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Abortion, Religion, and the Presidency

Some Republicans have floated the name of Condoleezza Rice to be the running mate of presumptive Republican presidential nominee Mitt Romney.

Rice was a professor at Stanford before serving as the national security adviser in George W. Bush’s first term and the secretary of state in his second. During both terms, she was a leading voice for the war in Iraq. She has since returned to Stanford.

Rice received a standing ovation at last month’s weekend retreat for high dollar Romney donors. Charles Cobb, who served as U.S. ambassador to Iceland from 1989 to 1992, said Rice was “spectacular” and described her as a “very bright, sophisticated, articulate lady.”

In a recent survey by Fox News, Rice was favored by Republicans to be Romney’s running mate. Next in line were Sen. Marco Rubio, Gov. Chris Christie, and Rep. Paul Ryan. At the bottom of the pack were Gov. Bobby Jindal, Sen. Rob Portman, and former governor and presidential candidate Tim Pawlenty. These men – sans Christie – are considered by some to be Romney’s “final five.”

Some conservatives are upset that Rice would even be considered, not because she was a leading architect of Bush’s disastrous foreign policy, but because she is “mildly pro-choice” on abortion.

In a March 11, 2005 interview with the Washington Times, Rice explained why, as “a deeply religious person” she was nonetheless “pro-choice” on abortion. “What is your thought on abortion?” a reporter asked Rice. She replied:

I believe – if you go back to 2000 when I helped the President in the campaign, I said that I was, in effect, kind of Libertarian on this issue, and meaning by that, that I have been concerned about a government role in this issue. I am a strong proponent of parental choice – of parental notification. I am a strong proponent of a ban on late-term abortion. These are all things that I think unite people and I think that that’s where we should be. I’ve called myself at times mildly pro-choice.

And then added:

I am very comfortable with the President’s view that we have to respect and need to have a culture that respects life. This should be an issue pretty infrequently because we ought to have a culture that says that, “Who wants to have an abortion? Who wants to see a daughter or a friend or, you know, a sibling go through something like that?”

And so I am a – I believe the President has been in exactly the right place about this, which is we have to respect the culture of life and we have to try and bring people to have respect for it and make this as rare a circumstance as possible.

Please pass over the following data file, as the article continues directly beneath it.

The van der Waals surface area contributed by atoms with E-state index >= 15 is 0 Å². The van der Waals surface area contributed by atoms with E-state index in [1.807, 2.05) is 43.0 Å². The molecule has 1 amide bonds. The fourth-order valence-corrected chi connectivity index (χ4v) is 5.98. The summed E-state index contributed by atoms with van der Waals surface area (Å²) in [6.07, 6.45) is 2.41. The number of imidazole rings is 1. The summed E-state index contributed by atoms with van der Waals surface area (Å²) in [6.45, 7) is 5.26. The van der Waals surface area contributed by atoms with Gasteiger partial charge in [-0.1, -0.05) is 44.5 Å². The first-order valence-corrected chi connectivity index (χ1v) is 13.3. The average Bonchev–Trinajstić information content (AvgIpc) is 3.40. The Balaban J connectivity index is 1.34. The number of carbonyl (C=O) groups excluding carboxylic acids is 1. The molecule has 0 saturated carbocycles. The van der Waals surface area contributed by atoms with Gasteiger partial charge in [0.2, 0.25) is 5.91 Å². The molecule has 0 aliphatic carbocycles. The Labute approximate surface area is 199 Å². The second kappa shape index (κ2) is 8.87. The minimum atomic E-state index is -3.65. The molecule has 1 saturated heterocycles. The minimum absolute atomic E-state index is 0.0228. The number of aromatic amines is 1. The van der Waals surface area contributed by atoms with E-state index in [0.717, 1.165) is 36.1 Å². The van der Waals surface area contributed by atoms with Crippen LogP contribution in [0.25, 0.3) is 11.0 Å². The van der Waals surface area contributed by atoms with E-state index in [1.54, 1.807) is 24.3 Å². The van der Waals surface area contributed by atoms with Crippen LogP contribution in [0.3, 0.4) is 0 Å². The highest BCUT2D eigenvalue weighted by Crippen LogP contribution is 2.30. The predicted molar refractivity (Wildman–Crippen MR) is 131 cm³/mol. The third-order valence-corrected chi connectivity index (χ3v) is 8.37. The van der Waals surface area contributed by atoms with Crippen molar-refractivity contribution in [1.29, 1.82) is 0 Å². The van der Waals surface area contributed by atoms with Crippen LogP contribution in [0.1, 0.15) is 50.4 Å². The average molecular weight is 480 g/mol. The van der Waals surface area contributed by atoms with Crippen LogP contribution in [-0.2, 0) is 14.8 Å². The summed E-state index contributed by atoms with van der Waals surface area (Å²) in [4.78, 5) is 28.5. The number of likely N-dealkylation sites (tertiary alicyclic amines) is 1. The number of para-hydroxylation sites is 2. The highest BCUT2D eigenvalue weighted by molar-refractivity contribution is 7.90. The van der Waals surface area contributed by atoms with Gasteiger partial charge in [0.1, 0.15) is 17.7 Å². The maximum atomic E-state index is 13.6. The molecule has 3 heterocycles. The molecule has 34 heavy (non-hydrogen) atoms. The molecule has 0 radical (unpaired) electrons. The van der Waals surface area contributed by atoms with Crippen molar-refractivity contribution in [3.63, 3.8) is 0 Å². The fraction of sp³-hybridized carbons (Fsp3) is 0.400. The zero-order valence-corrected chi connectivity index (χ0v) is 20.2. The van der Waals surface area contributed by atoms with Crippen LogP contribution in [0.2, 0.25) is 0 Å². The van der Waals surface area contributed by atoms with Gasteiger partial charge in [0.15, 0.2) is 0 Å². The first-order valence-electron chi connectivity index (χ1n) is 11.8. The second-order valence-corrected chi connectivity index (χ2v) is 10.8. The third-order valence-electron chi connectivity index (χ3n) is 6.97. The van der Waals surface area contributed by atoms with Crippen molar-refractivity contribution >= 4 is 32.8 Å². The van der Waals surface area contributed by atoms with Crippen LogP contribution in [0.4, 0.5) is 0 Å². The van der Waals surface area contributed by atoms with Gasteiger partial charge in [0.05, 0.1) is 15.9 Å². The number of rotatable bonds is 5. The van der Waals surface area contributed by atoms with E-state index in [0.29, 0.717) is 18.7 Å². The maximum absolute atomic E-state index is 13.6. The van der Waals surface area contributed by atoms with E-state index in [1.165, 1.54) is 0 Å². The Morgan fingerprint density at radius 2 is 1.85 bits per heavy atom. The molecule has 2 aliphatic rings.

What I do think is that we should not have the federal government in a position where it is forcing its views on one side or the other. So, for instance, I’ve tended to agree with those who do not favor federal funding for abortion because I believe that those who hold a strong moral view on the other side should not be forced to fund it.

Rice clarified her position in an appearance on NBC’s “Meet the Press” just two days later. Asked host Tim Russert: “You told the Washington Times on Friday you were mildly pro-choice. What does that mean?” Said Rice: “It means that, like many Americans, I find the issue of abortion very difficult. I believe it ought to be as rare as possible. Nobody wants to see anyone go through that. I favor parental notification. I favor a ban on late-term abortion. But I, myself, am not a fan of having the government intervene in the laws.” “You would not outlaw it?” asked Russet. “No,” said Rice.

I think it is virtually certain that Romney would never name a vice presidential candidate who was not pro-life. He recently told a town-hall audience in Ohio: “I can assure you that even though I have not chosen the person that will be my vice president, that person will be a conservative; they will believe in conservative principles.” Although conservatives are low on principle these days, opposition to abortion is certainly still a conservative principle. (Regarding Rice’s quip about being “libertarian on this issue,” I recently argued that I see nothing libertarian about a woman choosing to kill her unborn child for getting in the way of her lifestyle.)